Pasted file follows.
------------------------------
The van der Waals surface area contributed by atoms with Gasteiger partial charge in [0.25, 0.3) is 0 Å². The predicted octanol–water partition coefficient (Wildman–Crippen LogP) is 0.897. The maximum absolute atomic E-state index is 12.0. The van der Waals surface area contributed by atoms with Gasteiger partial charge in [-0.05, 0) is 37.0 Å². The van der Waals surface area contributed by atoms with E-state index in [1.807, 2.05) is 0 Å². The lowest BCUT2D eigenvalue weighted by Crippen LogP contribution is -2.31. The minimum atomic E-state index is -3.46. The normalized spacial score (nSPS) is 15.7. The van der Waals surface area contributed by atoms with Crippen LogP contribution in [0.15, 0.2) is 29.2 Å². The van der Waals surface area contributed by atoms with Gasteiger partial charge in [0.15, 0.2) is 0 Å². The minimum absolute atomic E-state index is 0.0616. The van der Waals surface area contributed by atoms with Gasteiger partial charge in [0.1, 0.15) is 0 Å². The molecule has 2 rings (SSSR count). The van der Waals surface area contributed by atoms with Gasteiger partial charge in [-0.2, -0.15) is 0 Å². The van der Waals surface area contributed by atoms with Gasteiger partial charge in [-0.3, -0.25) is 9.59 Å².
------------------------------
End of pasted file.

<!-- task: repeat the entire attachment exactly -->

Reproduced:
The van der Waals surface area contributed by atoms with Gasteiger partial charge in [0.25, 0.3) is 0 Å². The predicted octanol–water partition coefficient (Wildman–Crippen LogP) is 0.897. The maximum absolute atomic E-state index is 12.0. The van der Waals surface area contributed by atoms with Gasteiger partial charge in [-0.05, 0) is 37.0 Å². The van der Waals surface area contributed by atoms with E-state index in [1.807, 2.05) is 0 Å². The lowest BCUT2D eigenvalue weighted by Crippen LogP contribution is -2.31. The minimum atomic E-state index is -3.46. The normalized spacial score (nSPS) is 15.7. The van der Waals surface area contributed by atoms with Crippen LogP contribution in [0.15, 0.2) is 29.2 Å². The van der Waals surface area contributed by atoms with Gasteiger partial charge in [0.15, 0.2) is 0 Å². The minimum absolute atomic E-state index is 0.0616. The van der Waals surface area contributed by atoms with Gasteiger partial charge in [0.1, 0.15) is 0 Å². The molecule has 2 rings (SSSR count). The van der Waals surface area contributed by atoms with Gasteiger partial charge in [-0.2, -0.15) is 0 Å². The van der Waals surface area contributed by atoms with Gasteiger partial charge in [-0.3, -0.25) is 9.59 Å².